A German’s Take on American Religiosity

Here’s an entertaining quote about American religiosity from a book by Hans-Dieter Gelfert entitled Typisch amerikanisch: Wie die Amerikaner wurden, was sie sind (17):

Europeans must see American religiosity as naïve, if not primitive. Here, the educated are helped primarily by enlightened theologians who reinterpret Christian doctrine for everyday use, but at the same time for philosophically abstract ethics. At the same time there are pastors who believe that they can get by without mentioning God’s name. It’s quite different in America, where the Bible is still the Word of God.

Those stupid Americans.


2 responses to “A German’s Take on American Religiosity

  • L. Lindbergh

    You obviously don’t get the irony in Gelfert’s characterization of the oh-so-enlightened but entirely bloodless academic theoloy. Perhaps this is due to a mistranslation of ‘bei der Stange halten’ as ‘helped’. Gelfert’s contrast between vigorous American literalism and the watered-down version of religion in Europe (think Anglican Church) is quite apt and to the point. If you had read a bit more of the book you would have realized that Gelfert’s books is in large part a defence of American ideals and American thought. Then again, charity in interpretation may not be your thing.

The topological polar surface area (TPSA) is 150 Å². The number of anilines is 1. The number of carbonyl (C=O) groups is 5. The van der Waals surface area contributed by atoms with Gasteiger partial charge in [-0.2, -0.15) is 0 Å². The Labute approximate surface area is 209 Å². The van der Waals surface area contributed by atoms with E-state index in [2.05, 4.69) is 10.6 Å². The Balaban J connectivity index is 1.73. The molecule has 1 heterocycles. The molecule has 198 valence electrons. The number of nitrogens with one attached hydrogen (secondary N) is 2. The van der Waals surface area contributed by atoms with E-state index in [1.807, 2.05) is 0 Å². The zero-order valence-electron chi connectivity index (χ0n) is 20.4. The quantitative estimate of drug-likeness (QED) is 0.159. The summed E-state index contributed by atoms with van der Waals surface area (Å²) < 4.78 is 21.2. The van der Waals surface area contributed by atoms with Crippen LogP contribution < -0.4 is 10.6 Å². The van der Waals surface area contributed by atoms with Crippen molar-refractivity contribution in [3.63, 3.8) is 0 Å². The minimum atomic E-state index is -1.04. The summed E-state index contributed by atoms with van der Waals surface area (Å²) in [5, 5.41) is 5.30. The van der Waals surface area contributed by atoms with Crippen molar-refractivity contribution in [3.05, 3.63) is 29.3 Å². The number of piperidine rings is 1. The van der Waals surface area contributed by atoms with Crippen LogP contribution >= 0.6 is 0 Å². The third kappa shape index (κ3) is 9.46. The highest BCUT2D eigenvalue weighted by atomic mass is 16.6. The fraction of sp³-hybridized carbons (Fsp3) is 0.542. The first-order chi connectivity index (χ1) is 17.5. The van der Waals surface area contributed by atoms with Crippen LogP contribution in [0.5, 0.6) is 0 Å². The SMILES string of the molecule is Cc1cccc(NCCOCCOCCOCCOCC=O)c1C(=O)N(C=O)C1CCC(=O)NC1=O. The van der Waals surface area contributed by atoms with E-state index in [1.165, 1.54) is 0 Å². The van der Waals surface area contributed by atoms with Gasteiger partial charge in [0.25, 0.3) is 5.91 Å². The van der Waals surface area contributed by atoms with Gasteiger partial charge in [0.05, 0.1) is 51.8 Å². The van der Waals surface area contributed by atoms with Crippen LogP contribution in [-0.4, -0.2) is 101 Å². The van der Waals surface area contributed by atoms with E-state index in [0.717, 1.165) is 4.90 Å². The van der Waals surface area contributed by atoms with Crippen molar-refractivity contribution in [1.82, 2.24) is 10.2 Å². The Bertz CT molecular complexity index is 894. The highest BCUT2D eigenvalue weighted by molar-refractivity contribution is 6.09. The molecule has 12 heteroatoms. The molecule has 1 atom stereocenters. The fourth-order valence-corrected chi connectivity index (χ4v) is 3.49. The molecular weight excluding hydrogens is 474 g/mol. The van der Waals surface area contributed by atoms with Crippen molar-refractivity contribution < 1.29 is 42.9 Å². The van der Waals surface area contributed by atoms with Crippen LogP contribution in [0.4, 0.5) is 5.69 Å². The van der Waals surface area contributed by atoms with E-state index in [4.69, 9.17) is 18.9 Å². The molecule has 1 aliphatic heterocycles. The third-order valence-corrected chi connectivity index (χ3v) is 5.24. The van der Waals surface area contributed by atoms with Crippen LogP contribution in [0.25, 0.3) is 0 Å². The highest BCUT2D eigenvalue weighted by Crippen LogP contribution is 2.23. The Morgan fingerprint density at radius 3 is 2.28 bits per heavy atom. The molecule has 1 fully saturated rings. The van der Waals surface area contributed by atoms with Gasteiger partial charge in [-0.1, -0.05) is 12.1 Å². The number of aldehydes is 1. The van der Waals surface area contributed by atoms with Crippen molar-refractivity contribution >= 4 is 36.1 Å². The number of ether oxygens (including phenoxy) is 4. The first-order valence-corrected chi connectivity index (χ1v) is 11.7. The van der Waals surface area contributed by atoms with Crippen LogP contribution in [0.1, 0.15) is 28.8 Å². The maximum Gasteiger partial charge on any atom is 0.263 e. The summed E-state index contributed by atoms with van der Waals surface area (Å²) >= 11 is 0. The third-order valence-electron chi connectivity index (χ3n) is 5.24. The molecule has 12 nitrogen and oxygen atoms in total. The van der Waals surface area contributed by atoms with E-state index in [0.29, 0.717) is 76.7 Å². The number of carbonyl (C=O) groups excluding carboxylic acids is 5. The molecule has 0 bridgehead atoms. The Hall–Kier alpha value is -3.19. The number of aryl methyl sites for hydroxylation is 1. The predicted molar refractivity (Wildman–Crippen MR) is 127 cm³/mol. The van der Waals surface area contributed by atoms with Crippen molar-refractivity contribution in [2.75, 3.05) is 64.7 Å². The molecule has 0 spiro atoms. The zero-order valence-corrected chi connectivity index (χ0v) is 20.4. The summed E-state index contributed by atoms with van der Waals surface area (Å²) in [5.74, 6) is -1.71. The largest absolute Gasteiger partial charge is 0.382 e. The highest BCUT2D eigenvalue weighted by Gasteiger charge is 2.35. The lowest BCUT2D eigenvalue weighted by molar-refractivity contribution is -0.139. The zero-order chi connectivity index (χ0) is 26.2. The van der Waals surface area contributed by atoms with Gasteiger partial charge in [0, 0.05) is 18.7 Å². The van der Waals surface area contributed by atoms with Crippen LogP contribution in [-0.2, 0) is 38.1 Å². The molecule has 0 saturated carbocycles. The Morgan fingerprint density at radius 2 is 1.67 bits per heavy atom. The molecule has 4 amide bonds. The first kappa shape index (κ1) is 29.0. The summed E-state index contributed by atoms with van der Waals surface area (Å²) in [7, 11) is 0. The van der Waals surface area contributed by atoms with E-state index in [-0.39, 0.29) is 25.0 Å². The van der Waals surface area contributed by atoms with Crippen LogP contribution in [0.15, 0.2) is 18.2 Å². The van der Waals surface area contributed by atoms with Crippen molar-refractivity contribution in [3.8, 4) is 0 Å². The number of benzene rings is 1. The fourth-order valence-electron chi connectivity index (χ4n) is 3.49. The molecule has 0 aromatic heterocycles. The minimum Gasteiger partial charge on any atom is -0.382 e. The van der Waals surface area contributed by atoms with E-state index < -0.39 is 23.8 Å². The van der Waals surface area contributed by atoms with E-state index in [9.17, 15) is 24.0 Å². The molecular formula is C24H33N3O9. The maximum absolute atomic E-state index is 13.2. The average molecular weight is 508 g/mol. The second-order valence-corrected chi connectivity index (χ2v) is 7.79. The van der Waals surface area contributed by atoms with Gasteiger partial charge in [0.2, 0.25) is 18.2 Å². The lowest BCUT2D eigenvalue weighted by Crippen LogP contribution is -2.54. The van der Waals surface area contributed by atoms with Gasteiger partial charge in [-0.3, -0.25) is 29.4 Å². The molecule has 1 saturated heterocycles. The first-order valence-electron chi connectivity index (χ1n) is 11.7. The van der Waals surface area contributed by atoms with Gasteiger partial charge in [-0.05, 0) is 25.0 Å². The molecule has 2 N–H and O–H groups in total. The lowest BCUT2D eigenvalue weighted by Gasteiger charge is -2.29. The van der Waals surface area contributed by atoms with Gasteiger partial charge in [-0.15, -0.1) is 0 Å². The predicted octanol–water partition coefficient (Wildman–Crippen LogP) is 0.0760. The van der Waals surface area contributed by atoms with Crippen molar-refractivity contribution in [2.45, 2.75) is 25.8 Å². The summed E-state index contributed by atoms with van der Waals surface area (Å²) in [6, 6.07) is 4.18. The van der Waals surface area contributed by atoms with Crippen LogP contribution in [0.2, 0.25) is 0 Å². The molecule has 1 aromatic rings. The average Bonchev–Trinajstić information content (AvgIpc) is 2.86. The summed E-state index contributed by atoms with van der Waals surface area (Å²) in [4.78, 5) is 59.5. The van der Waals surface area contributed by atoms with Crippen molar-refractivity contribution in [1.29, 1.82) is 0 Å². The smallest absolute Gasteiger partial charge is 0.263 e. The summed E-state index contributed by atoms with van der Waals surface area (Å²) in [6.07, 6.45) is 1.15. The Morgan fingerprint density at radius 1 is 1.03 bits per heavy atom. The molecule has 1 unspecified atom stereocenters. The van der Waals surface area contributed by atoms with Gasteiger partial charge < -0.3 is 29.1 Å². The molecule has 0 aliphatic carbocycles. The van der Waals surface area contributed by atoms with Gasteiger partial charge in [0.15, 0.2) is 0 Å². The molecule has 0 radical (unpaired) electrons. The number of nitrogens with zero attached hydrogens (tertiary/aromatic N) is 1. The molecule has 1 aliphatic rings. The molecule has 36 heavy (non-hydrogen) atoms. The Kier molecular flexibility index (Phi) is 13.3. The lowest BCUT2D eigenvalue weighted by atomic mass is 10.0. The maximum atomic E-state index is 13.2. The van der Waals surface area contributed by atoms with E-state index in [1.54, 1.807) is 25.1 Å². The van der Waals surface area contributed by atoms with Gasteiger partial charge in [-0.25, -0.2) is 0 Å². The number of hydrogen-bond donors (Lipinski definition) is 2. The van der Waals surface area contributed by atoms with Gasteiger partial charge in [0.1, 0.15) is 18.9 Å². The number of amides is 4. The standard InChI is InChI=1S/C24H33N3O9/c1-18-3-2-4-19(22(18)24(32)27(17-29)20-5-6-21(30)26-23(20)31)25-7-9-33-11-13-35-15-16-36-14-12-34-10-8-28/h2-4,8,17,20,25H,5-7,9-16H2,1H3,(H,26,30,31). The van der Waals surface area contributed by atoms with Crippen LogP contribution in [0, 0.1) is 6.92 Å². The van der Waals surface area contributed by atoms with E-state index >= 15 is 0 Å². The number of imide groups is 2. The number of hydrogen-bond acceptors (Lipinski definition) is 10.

• Daniel O. McClellan

      Thanks for the response. I did not read Gelfert’s entire book. Someone pointed me to the quote in a discussion, and I’ll be the first to admit that my German’s not what it should be. I am happy to take the correction, although I don’t there’s a need for personal insults.

Leave a Reply

Fill in your details below or click an icon to log in:

WordPress.com Logo

You are commenting using your WordPress.com account. Log Out / Change )

Twitter picture

You are commenting using your Twitter account. Log Out / Change )

Facebook photo

You are commenting using your Facebook account. Log Out / Change )

Google+ photo

You are commenting using your Google+ account. Log Out / Change )

Connecting to %s

%d bloggers like this: